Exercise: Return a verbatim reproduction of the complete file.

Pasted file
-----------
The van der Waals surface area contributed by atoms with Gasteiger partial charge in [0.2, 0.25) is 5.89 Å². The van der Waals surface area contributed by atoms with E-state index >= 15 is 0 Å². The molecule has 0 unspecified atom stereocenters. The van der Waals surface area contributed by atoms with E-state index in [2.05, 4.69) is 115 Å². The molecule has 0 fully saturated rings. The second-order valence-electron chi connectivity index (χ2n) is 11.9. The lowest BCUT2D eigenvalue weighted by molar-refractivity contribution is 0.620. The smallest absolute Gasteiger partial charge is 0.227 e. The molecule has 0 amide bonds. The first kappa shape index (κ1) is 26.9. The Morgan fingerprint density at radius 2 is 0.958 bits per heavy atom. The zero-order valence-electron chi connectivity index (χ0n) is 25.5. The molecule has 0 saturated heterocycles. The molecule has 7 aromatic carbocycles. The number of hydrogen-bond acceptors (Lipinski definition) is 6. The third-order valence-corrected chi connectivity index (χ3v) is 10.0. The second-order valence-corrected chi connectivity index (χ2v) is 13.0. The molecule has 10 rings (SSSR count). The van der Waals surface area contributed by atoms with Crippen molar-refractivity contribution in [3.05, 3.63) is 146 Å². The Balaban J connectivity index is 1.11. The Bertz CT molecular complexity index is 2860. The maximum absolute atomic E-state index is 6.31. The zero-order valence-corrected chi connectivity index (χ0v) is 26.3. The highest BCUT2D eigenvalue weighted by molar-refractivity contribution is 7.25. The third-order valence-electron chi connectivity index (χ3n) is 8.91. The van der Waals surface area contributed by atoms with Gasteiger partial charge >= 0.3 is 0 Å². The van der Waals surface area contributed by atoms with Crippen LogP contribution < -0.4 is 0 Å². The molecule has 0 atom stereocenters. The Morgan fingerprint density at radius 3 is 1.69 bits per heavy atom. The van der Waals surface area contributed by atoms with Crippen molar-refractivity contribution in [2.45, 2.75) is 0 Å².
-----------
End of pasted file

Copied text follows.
The van der Waals surface area contributed by atoms with Gasteiger partial charge in [0.2, 0.25) is 5.89 Å². The van der Waals surface area contributed by atoms with E-state index >= 15 is 0 Å². The molecule has 0 unspecified atom stereocenters. The van der Waals surface area contributed by atoms with E-state index in [2.05, 4.69) is 115 Å². The molecule has 0 fully saturated rings. The second-order valence-electron chi connectivity index (χ2n) is 11.9. The lowest BCUT2D eigenvalue weighted by molar-refractivity contribution is 0.620. The smallest absolute Gasteiger partial charge is 0.227 e. The molecule has 0 amide bonds. The first kappa shape index (κ1) is 26.9. The Morgan fingerprint density at radius 2 is 0.958 bits per heavy atom. The zero-order valence-electron chi connectivity index (χ0n) is 25.5. The molecule has 0 saturated heterocycles. The molecule has 7 aromatic carbocycles. The number of hydrogen-bond acceptors (Lipinski definition) is 6. The third-order valence-corrected chi connectivity index (χ3v) is 10.0. The second-order valence-corrected chi connectivity index (χ2v) is 13.0. The molecule has 10 rings (SSSR count). The van der Waals surface area contributed by atoms with Crippen molar-refractivity contribution in [3.05, 3.63) is 146 Å². The Balaban J connectivity index is 1.11. The Bertz CT molecular complexity index is 2860. The maximum absolute atomic E-state index is 6.31. The zero-order valence-corrected chi connectivity index (χ0v) is 26.3. The highest BCUT2D eigenvalue weighted by molar-refractivity contribution is 7.25. The third-order valence-electron chi connectivity index (χ3n) is 8.91. The van der Waals surface area contributed by atoms with Gasteiger partial charge >= 0.3 is 0 Å². The van der Waals surface area contributed by atoms with Crippen LogP contribution < -0.4 is 0 Å². The molecule has 0 atom stereocenters. The Morgan fingerprint density at radius 3 is 1.69 bits per heavy atom. The van der Waals surface area contributed by atoms with Crippen molar-refractivity contribution in [2.45, 2.75) is 0 Å².